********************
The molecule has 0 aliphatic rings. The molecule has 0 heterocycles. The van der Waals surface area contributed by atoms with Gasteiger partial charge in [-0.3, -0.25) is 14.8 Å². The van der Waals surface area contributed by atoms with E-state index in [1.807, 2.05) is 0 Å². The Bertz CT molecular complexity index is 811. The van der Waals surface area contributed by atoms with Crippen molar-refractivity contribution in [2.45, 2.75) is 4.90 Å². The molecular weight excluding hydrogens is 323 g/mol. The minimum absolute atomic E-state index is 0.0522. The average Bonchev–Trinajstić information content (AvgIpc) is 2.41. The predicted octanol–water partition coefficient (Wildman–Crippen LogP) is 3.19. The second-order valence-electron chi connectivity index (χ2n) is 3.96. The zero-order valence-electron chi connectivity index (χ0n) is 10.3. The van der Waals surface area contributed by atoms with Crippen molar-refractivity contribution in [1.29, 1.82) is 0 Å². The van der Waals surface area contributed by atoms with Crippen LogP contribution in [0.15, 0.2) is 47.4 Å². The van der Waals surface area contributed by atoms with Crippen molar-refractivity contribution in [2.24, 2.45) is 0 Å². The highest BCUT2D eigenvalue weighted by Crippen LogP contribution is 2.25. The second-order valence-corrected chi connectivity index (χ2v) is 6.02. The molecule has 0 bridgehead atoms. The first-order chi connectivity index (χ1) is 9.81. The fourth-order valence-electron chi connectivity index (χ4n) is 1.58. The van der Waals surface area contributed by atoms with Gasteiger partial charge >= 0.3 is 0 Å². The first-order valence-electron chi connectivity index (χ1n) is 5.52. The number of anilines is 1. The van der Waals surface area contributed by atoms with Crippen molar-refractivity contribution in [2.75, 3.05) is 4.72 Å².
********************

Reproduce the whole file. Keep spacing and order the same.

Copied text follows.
The molecule has 0 aliphatic rings. The molecule has 0 heterocycles. The van der Waals surface area contributed by atoms with Gasteiger partial charge in [-0.3, -0.25) is 14.8 Å². The van der Waals surface area contributed by atoms with E-state index in [1.807, 2.05) is 0 Å². The Bertz CT molecular complexity index is 811. The van der Waals surface area contributed by atoms with Crippen molar-refractivity contribution in [2.45, 2.75) is 4.90 Å². The molecular weight excluding hydrogens is 323 g/mol. The minimum absolute atomic E-state index is 0.0522. The average Bonchev–Trinajstić information content (AvgIpc) is 2.41. The predicted octanol–water partition coefficient (Wildman–Crippen LogP) is 3.19. The second-order valence-electron chi connectivity index (χ2n) is 3.96. The zero-order valence-electron chi connectivity index (χ0n) is 10.3. The van der Waals surface area contributed by atoms with Crippen molar-refractivity contribution in [1.29, 1.82) is 0 Å². The van der Waals surface area contributed by atoms with Crippen LogP contribution in [0.15, 0.2) is 47.4 Å². The van der Waals surface area contributed by atoms with Crippen molar-refractivity contribution in [2.24, 2.45) is 0 Å². The highest BCUT2D eigenvalue weighted by Crippen LogP contribution is 2.25. The second-order valence-corrected chi connectivity index (χ2v) is 6.02. The molecule has 0 bridgehead atoms. The first-order chi connectivity index (χ1) is 9.81. The fourth-order valence-electron chi connectivity index (χ4n) is 1.58. The van der Waals surface area contributed by atoms with Gasteiger partial charge >= 0.3 is 0 Å². The first-order valence-electron chi connectivity index (χ1n) is 5.52. The number of anilines is 1. The van der Waals surface area contributed by atoms with Crippen molar-refractivity contribution in [2.75, 3.05) is 4.72 Å².